Seeing things with light is relatively easy - it just requires good lenses. However, the resolution is ultimately limited by the wavelength of light; it is difficult to resolve subcellular structures. One solution is to use electrons instead, but this too fails at atomic level (and could only (until relatively recently) be used with dead tissue).

Enter the STM, a device very different from other microscopes in that it 'feels' rather than 'sees'. That is to say, a probe is run across the surface of a sample and the shape is recorded. This is achieved by quantum tunneling between the atoms of the probe tip and the atoms of the sample. The signal is converted into a map of the sample, producing an image of its surface. Similar in principle to an atomic force microscope it also has to be operated at unimaginably low (few kelvin) temperatures. However, it allows accurate visualisation of Ångstrom detail.

The scanning tunneling microscope - STM - was invented by Gerd Binnig and Heinrich Rohrer, who shared the Nobel Prize in physics in 1986 with Ernst Ruska, creator of the electron microscope.

The STM uses - as the previous writeup says - the quantum tunneling effect to make an image of the specimen. The STM probe is usually made out of tungsten, and is incredibly sharp; the tip is usually only made up of one or two metallic atoms. The specimen has to be metallic too for electric currents to run, and therefore it is common to cover it with a thin layer of gold.

The operation of the STM is controlled by piezoelectric elements that keep the tunneling current constant by holding the probe tip on a constant distance to the surface. The tunneling current is exponentially proportional to the distance between the needle and the metallic surface. As the probe sweeps over the surface of the sample, a topographical picture of it is created.

As mentioned in Scanning Tunneling Microscopy, the scanning tunneling microscope (STM) can have a wide variety of working conditions. The tip is typically tungsten, but platinum-iridium alloy is used if the surface (or adsorbates) are too reactive. Some STMs can operate at room temperature and atmospheric pressure, but under those conditions most surfaces will get dirty very quickly. (That is, atoms and molecules will stick to the surface and get in the way.) So, for most work, STMs are operated at ultra-high vaccuum (about 10^-10 torr) and cryogenic temperatures (less than 100 kelvins).

General sequence for operating an STM:

  1. Seal STM assembly and chamber, containing sample. The chamber is usually made of thick, rolled stainless steel to prevent air from leaking through the chamber walls.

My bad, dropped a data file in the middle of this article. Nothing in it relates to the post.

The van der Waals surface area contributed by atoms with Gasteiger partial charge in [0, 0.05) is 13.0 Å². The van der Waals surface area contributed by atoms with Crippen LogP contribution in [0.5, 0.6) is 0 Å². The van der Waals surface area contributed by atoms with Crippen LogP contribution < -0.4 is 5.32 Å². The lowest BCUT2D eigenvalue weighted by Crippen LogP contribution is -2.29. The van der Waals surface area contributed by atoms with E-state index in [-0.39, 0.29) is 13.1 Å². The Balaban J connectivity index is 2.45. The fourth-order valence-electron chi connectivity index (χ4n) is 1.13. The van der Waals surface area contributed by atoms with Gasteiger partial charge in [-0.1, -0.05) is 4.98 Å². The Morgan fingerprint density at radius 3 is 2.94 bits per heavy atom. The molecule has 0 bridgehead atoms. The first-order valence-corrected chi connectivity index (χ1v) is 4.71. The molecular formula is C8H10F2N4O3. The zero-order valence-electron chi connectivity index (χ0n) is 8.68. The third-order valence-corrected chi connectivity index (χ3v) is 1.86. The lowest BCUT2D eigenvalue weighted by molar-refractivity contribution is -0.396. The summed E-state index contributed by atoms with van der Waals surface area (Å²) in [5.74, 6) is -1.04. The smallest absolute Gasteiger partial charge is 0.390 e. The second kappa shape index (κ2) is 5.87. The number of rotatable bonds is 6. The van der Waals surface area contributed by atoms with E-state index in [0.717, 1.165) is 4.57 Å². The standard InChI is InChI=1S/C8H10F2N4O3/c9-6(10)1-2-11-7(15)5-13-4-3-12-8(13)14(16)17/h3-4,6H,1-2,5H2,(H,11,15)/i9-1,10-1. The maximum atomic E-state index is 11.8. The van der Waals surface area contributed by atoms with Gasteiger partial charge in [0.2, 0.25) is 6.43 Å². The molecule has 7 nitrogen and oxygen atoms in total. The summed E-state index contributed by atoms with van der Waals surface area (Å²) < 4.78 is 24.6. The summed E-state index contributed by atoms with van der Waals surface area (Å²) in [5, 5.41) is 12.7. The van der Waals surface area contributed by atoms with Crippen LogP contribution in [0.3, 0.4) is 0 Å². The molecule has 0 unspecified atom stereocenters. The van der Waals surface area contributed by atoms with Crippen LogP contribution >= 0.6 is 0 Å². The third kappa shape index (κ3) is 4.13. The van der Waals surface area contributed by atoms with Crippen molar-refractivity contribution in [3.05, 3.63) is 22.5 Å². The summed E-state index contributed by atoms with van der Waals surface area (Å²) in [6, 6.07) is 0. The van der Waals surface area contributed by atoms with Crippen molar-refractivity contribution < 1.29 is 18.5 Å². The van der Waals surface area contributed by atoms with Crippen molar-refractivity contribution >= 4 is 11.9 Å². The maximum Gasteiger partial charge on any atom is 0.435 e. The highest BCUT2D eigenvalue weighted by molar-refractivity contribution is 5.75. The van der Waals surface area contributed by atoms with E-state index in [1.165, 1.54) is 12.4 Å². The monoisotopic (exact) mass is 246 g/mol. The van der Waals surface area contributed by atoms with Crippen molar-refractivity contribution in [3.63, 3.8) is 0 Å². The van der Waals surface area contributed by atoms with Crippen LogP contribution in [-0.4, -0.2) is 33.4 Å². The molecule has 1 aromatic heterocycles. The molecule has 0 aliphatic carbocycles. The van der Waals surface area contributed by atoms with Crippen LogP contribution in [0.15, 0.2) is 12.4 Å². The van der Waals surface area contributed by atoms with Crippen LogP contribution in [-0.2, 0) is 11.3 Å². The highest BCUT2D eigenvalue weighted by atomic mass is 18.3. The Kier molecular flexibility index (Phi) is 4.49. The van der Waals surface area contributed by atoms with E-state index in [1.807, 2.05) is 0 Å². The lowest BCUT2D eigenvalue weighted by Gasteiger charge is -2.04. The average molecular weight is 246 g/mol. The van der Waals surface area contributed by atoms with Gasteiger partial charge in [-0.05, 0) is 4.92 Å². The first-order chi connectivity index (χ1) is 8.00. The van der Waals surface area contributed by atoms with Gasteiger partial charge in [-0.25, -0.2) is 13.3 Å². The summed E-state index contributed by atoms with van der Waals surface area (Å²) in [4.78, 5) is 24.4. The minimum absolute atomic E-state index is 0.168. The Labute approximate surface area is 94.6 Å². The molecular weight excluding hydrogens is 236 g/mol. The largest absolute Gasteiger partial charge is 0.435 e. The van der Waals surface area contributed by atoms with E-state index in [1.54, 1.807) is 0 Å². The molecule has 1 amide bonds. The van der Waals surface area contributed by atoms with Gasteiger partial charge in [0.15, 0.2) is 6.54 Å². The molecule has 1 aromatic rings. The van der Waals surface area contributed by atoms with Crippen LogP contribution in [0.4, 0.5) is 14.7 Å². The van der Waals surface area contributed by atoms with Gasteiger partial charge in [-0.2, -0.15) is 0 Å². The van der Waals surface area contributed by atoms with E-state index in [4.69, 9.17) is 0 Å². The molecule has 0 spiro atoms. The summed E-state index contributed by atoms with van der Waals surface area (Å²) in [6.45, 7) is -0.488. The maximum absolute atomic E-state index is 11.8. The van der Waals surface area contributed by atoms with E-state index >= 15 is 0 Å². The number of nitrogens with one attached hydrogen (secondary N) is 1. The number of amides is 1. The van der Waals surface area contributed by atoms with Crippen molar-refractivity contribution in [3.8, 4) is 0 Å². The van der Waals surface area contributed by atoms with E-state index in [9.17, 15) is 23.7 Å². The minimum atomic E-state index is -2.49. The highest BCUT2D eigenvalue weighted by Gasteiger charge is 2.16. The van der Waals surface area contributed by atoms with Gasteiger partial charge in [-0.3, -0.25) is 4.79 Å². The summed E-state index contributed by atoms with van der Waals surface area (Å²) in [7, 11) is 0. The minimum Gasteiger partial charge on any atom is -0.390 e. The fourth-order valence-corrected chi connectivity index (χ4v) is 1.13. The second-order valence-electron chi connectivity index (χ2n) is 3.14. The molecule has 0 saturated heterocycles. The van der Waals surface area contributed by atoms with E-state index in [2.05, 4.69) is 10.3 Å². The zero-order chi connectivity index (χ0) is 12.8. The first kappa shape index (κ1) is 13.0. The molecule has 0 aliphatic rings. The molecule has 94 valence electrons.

2. Pump out the chamber until about 10^-8 torr is reached. A variety of vacuum pumps are used, including the ion pump and titanium pump.
  3. At 10^-8 torr, further pumping is futile, since there is usually a thin layer of water continually degassing from the walls of the chamber. So, the entire assembly is heated to about 150 Celsius, vaporizing the water and allowing it to be pumped out. After this, a vaccuum of about 10^-10 torr is achieved.
  4. Clean the sample. We want a surface that is pretty much atomically flat and clean. This is usually done with sputter and anneal cycles. High-energy argon or neon atoms bombard the surface, removing the first few layers of atoms. Heating the sample causes the surface to smooth from thermal diffusion.
  5. Measure surface with STM.

The surface can be probed in either constant-height or constant-current mode. In constant-height mode, the tip is held at one height and the current is measured as it passes over the surface. This is fast, but the tip could crash into an unexpected rise in the surface. In constant-current mode, the tip's height is controlled by a feedback signal so that the tunneling current is constant. This is slower, but you avoid tip-crashing. You can also do things like use the reactions between the tip atoms and surface (substrate or adsorbate) to move things on the surface. If there aren't enough things on the surface, you can drive a tungsten tip into the surface, digging up a lot of substrate atoms. It's quite popular to make things quantum corrals, logos, or quantum guns and to manipulate individual chemical reactons under situations where they normally would not occur.

Correction to Bigmouth_Strikes:

The sample does not have to be metallic, it simply has to be a reasonably good conductor, like a doped semiconductor.


Scanning tunnelling spectroscopy is a technique where the bias voltage of the STM is altered while the position of the tip is held constant. At different potentials, the electron density of states (and therefore the tunnelling current) may be different due to the allowed energy states of the sample material. Given this information, electronic properties of the material can be deduced, and some idea of the sample's composition can be formulated.

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